Dosojin Himatsuri – January 15, 2013
The Fire Festival is a crazy event that could not happen anywhere but Japan. Steeped in tradition, soaked in Sake, and a great night all around.
Building the Shrine
The Fire Festival starts on the 13th of January, when 25 year old and 42 year old villagers assemble on the slopes of Hikage and choose a few sturdy trunks to chop down, which will eventually form the main support struts of the Fire Festival Shrine. The trunks are then dragged through the village, with draggers stopping along the way to receive liquid refreshments in the form of sake. Sake is distributed by “Sake Touban” who will gladly offer “miki” (ceremonial sake) to any onlookers.
25 and 42 are considered “Yakudoshi” (unlucky years) in Shinto tradition, and the bravery shown by these groups will help them overcome bad fortune for the year ahead. Once the shrine is built the 42 year olds climb up, where they sing songs and drink copious amounts of sake to rev up the crowd (and undoubtedly themselves). The fire for the festival is lit at a seperate location in an ancient ceremony (which unsurprisingly involves singing and copious amounts of Sake) and then brought to fire festival grounds. A bonfire is lit and the 42 year olds atop the shrine start chanting “Hi mottekoi!” (Bring on the fire), and throwing down bundles of sticks which will be used in the attacks.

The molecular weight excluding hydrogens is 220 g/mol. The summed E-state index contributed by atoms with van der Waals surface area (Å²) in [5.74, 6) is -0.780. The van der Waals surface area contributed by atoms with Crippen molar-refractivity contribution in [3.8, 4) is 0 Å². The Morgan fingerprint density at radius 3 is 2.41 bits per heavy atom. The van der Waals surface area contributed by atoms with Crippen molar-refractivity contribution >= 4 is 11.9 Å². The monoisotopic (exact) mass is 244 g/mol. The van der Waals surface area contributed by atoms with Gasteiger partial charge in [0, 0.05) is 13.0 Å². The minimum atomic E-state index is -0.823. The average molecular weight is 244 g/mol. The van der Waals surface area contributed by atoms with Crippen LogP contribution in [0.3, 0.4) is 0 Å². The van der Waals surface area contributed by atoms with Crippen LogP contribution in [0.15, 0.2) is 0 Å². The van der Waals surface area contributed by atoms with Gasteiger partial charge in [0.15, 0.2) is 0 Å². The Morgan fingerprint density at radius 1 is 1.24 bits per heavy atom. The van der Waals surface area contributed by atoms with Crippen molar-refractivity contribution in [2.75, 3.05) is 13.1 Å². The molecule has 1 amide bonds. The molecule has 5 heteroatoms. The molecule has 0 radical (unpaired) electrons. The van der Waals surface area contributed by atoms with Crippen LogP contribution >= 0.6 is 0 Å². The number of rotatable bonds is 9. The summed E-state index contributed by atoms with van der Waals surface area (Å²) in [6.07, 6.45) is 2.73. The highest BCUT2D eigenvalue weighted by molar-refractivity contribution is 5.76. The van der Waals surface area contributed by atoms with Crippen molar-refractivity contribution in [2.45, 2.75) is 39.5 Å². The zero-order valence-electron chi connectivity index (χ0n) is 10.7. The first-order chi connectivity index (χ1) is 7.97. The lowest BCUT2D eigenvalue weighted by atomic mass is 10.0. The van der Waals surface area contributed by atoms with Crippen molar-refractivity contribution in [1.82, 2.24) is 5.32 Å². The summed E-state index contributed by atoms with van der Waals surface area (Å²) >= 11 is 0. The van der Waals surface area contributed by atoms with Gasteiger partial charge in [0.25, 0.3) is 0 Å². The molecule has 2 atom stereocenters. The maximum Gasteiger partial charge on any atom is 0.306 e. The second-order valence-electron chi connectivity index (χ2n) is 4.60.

Fire attacks begin ceremonially with the youngest villagers (starting with babies being carried on their grandparents backs), and gradually build in energy as boys and then teenagers stage attacks. It really gets heated when the adults are attacking. Attackers charge and thrash with flaming bundles of sticks as defenders use pine branches, fists and feet to fend them off and protect the shrine. As the attacks go on the bonfire is slowly brought closer to the shrine.
The Grand Finale
Once the defenders have proven their bravery the shrine is deserted and set alight.